Container Orchestration with Azure Kubernetes Service (AKS) 

This is the start of a series of blog post regarding to container orchestration with Kubernetes (a.k.a K8s). Following is the series agenda.

  1. Introduction to Container Orchestration with K8s
  2. Getting Start with K8s
  3. Pods – Running Containers in K8s
  4. Replication and Other Controllers
  5. Services – Exposing the network connectivity
  6. Managing Volumes and Container Storage
  7. ConfigMaps & Deployments

Introduction to Container Orchestration with K8s

Few years ago, most of the applications are monoliths, running a single application hold all the services and functions of the application. Because of this developers and ops shows slow release cycles and update the application infrequently. Today new developing era most of those monoliths applications are broke in to smaller, independently running components called microservices.

When we use microservices and divide the app in to small chunks, we face a difficulty of managing, monitoring, failure handling & automated configuration. So that’s why we can use K8s to solve most of above blockers.

If anyone wondering how the name Kubernetes comes from, “Kubernetes is Greek for pilot or helmsman (the person holding the ship’s steering wheel)”.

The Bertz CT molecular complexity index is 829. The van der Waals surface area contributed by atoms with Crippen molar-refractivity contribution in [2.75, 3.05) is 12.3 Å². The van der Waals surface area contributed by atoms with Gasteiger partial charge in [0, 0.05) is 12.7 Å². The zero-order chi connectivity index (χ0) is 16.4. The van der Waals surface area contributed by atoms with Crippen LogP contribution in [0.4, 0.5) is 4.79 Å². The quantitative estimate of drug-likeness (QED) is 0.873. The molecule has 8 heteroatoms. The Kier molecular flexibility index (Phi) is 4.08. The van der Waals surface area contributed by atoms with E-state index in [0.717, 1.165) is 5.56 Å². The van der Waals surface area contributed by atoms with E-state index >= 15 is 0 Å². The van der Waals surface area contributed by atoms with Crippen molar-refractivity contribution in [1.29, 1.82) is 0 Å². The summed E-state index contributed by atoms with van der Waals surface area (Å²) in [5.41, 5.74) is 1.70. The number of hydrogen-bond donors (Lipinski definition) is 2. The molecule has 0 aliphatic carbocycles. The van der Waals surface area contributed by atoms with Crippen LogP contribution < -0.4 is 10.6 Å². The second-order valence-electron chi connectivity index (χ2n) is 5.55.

Origin of Kubernetes

K8s was originally developed by Google. Before they name it a Kubernetes, they develop an internal system called Borg (Later called as Omega), This system helps them to manage thousands of container workloads for both dev and system admins. In 2014 Google introduce Kubernetes, an open source system based on the experience from both Borg & Omega.

What tools we can use for administration?

For administrate K8s mainly we can use two admin tools,

  • Kubectl -CLI tool
  • API Deployment – Using YAML or JSON
  • Kubernetes dashboard (UI)

Kubectl is a command line tool we can use for various K8s management such as creating, deleting, describe Pods, ReplicationControllers and etc. You can find more info about Kubectl from here.


API Deployment we use a YAML or JSON configuration file to describe how we need to deploy the application.



Kubernetes dashboard is UI base management tool. In here we can create Pods, ReplicationControlles, Services and etc using a YAML or JSON file. K8s dashboard is a great tool to monitor the containers and the host level performance and logs.



In next blog post we will go through how we can deploy a K8s cluster using Azure Kubernetes Service (AKS)